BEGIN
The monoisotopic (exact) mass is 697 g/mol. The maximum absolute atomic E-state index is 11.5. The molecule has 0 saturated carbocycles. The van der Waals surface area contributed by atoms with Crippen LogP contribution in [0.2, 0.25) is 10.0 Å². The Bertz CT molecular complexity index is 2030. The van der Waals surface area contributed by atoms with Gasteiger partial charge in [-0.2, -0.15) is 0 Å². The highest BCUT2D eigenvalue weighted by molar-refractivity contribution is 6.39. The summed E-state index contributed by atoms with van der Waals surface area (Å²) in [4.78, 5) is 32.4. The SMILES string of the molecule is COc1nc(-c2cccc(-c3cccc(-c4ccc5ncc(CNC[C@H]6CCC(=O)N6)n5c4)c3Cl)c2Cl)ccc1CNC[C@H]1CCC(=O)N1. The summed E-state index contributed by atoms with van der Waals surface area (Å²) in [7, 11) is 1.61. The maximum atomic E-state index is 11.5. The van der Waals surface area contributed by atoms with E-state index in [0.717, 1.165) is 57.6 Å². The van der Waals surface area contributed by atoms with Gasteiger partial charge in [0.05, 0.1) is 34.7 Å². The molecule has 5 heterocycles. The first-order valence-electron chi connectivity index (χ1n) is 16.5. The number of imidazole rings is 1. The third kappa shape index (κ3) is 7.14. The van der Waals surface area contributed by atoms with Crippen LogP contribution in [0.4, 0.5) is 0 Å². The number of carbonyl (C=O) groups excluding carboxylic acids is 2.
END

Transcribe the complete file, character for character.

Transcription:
The monoisotopic (exact) mass is 697 g/mol. The maximum absolute atomic E-state index is 11.5. The molecule has 0 saturated carbocycles. The van der Waals surface area contributed by atoms with Crippen LogP contribution in [0.2, 0.25) is 10.0 Å². The Bertz CT molecular complexity index is 2030. The van der Waals surface area contributed by atoms with Gasteiger partial charge in [-0.2, -0.15) is 0 Å². The highest BCUT2D eigenvalue weighted by molar-refractivity contribution is 6.39. The summed E-state index contributed by atoms with van der Waals surface area (Å²) in [4.78, 5) is 32.4. The SMILES string of the molecule is COc1nc(-c2cccc(-c3cccc(-c4ccc5ncc(CNC[C@H]6CCC(=O)N6)n5c4)c3Cl)c2Cl)ccc1CNC[C@H]1CCC(=O)N1. The summed E-state index contributed by atoms with van der Waals surface area (Å²) in [7, 11) is 1.61. The maximum atomic E-state index is 11.5. The van der Waals surface area contributed by atoms with E-state index in [0.717, 1.165) is 57.6 Å². The van der Waals surface area contributed by atoms with Gasteiger partial charge in [0.05, 0.1) is 34.7 Å². The molecule has 5 heterocycles. The first-order valence-electron chi connectivity index (χ1n) is 16.5. The number of imidazole rings is 1. The third kappa shape index (κ3) is 7.14. The van der Waals surface area contributed by atoms with Crippen LogP contribution in [0.4, 0.5) is 0 Å². The number of carbonyl (C=O) groups excluding carboxylic acids is 2.